3. Analyze the problem that is analyze data that describe it and identify the negative effects or to the one to study, defining their importance and priorities for action. Each share of improvement must be based on objective considerations, that is, the result of the data processing, that represent the phenomenon under study in the most reliable way. A good tool for the analysis of data is the HISTOGRAM.
    4. Search all the possible causes, that is develop a complete picture of all the problem causes and identify the most likely causes (hypotheses), then test them with data collection, processing, testing, etc..
      It is necessary to find an agreement on the underlying causes of the problem and define the “law of priority”, iterating the process until you find the real proved cause.
      The most commonly used tools to identify the causes of a problem are the CAUSE EFFECT GRAPH, the BRAINSTORMING, the CORRELATION DIAGRAM, the PARETO CHART.
    5. Plan corrective action, starting from the research and analysis of the possible corrective actions and identify the most effective ones, then design activities to be performed, defining how and when, and then define the criteria to evaluate results.
  • Experience (DO) Prepare interventions by defining everything you need to implement them.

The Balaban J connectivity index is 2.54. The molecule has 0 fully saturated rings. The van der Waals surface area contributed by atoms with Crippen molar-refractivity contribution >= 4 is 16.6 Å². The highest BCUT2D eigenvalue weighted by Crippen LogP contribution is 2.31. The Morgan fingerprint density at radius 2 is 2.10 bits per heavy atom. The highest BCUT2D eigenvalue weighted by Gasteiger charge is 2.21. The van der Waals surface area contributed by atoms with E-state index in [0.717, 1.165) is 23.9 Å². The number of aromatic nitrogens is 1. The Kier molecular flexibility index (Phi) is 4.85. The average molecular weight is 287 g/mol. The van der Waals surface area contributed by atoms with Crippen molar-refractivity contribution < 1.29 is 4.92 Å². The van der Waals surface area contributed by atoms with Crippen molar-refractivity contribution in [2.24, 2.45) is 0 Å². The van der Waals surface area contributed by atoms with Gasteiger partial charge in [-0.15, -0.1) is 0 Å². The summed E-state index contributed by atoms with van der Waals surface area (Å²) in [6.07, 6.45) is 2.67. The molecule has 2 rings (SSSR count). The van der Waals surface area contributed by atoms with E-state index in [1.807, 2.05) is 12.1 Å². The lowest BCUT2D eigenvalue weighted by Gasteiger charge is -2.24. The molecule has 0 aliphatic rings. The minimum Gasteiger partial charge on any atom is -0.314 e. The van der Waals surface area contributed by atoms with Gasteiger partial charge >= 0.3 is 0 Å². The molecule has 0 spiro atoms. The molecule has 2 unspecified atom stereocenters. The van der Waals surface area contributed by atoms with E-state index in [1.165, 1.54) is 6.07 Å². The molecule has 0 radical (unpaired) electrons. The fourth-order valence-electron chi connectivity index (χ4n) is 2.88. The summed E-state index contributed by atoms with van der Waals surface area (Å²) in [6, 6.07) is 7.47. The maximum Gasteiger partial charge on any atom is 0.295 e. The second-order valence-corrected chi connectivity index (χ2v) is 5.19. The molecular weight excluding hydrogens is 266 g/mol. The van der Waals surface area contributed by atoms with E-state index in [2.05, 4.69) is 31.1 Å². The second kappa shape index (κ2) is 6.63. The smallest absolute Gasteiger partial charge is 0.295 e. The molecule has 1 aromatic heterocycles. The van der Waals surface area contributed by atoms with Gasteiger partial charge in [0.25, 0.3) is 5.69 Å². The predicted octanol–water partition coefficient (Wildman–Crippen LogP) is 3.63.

Train the staff responsible for the implementation of corrective actions.
    Apply the corrective actions and implement the planned solutions.
    Verify the correct implementation of the actions.
  • Compare the results (CHECK) Verify that the corrective action has been carried out on schedule.
    Check the results of the actions taken and compare the data obtained with those of the starting position.
    Compare your results with your goals.
    If you have reached the goal, you can move on to Act, otherwise you need to repeat a new PDCA cycle on the same problem, critically analyzing the various phases of the above cycle in order to locate the failure causes.
  • Standardize the solution (ACT) Make the solution found a common practice (MAKE A PROCEDURE) so that the corrective actions can be consolidated and irreversible.

It is also necessary to make a specific and thorough training of the operators and to program checks on the validity of corrective actions, establishing from the outset how and when.